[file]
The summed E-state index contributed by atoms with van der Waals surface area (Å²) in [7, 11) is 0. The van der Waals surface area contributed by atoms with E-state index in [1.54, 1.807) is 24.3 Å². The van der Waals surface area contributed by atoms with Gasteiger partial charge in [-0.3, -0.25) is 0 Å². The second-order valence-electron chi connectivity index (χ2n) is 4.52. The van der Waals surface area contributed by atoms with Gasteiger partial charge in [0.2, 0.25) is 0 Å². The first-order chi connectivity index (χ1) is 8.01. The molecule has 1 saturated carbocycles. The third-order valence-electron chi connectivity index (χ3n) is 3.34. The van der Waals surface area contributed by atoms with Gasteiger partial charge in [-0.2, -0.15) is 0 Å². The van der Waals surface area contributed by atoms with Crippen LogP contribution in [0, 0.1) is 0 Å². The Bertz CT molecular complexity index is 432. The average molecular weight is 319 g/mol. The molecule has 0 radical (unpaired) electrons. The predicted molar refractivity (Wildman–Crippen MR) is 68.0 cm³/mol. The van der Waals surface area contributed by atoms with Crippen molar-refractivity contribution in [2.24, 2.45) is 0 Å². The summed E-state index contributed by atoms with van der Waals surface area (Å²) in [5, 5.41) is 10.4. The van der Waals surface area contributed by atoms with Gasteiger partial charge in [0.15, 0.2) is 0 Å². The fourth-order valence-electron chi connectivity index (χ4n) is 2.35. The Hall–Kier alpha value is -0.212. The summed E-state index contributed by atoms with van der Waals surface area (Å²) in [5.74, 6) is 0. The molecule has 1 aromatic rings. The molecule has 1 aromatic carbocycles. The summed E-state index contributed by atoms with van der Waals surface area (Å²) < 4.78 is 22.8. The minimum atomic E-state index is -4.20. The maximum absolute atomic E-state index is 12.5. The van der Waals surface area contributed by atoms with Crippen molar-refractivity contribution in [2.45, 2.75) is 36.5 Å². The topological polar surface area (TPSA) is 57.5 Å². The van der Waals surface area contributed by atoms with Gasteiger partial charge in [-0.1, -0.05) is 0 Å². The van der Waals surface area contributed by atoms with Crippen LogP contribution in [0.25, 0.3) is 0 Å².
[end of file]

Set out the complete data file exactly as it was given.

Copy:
The summed E-state index contributed by atoms with van der Waals surface area (Å²) in [7, 11) is 0. The van der Waals surface area contributed by atoms with E-state index in [1.54, 1.807) is 24.3 Å². The van der Waals surface area contributed by atoms with Gasteiger partial charge in [-0.3, -0.25) is 0 Å². The second-order valence-electron chi connectivity index (χ2n) is 4.52. The van der Waals surface area contributed by atoms with Gasteiger partial charge in [0.2, 0.25) is 0 Å². The first-order chi connectivity index (χ1) is 8.01. The molecule has 1 saturated carbocycles. The third-order valence-electron chi connectivity index (χ3n) is 3.34. The van der Waals surface area contributed by atoms with Gasteiger partial charge in [-0.2, -0.15) is 0 Å². The van der Waals surface area contributed by atoms with Crippen LogP contribution in [0, 0.1) is 0 Å². The Bertz CT molecular complexity index is 432. The average molecular weight is 319 g/mol. The molecule has 0 radical (unpaired) electrons. The predicted molar refractivity (Wildman–Crippen MR) is 68.0 cm³/mol. The van der Waals surface area contributed by atoms with Crippen molar-refractivity contribution in [2.24, 2.45) is 0 Å². The summed E-state index contributed by atoms with van der Waals surface area (Å²) in [5, 5.41) is 10.4. The van der Waals surface area contributed by atoms with Gasteiger partial charge in [0.15, 0.2) is 0 Å². The fourth-order valence-electron chi connectivity index (χ4n) is 2.35. The Hall–Kier alpha value is -0.212. The summed E-state index contributed by atoms with van der Waals surface area (Å²) in [5.74, 6) is 0. The molecule has 1 aromatic rings. The molecule has 1 aromatic carbocycles. The summed E-state index contributed by atoms with van der Waals surface area (Å²) < 4.78 is 22.8. The minimum atomic E-state index is -4.20. The maximum absolute atomic E-state index is 12.5. The van der Waals surface area contributed by atoms with Crippen molar-refractivity contribution in [2.45, 2.75) is 36.5 Å². The topological polar surface area (TPSA) is 57.5 Å². The van der Waals surface area contributed by atoms with Gasteiger partial charge in [-0.1, -0.05) is 0 Å². The van der Waals surface area contributed by atoms with Crippen LogP contribution in [0.25, 0.3) is 0 Å².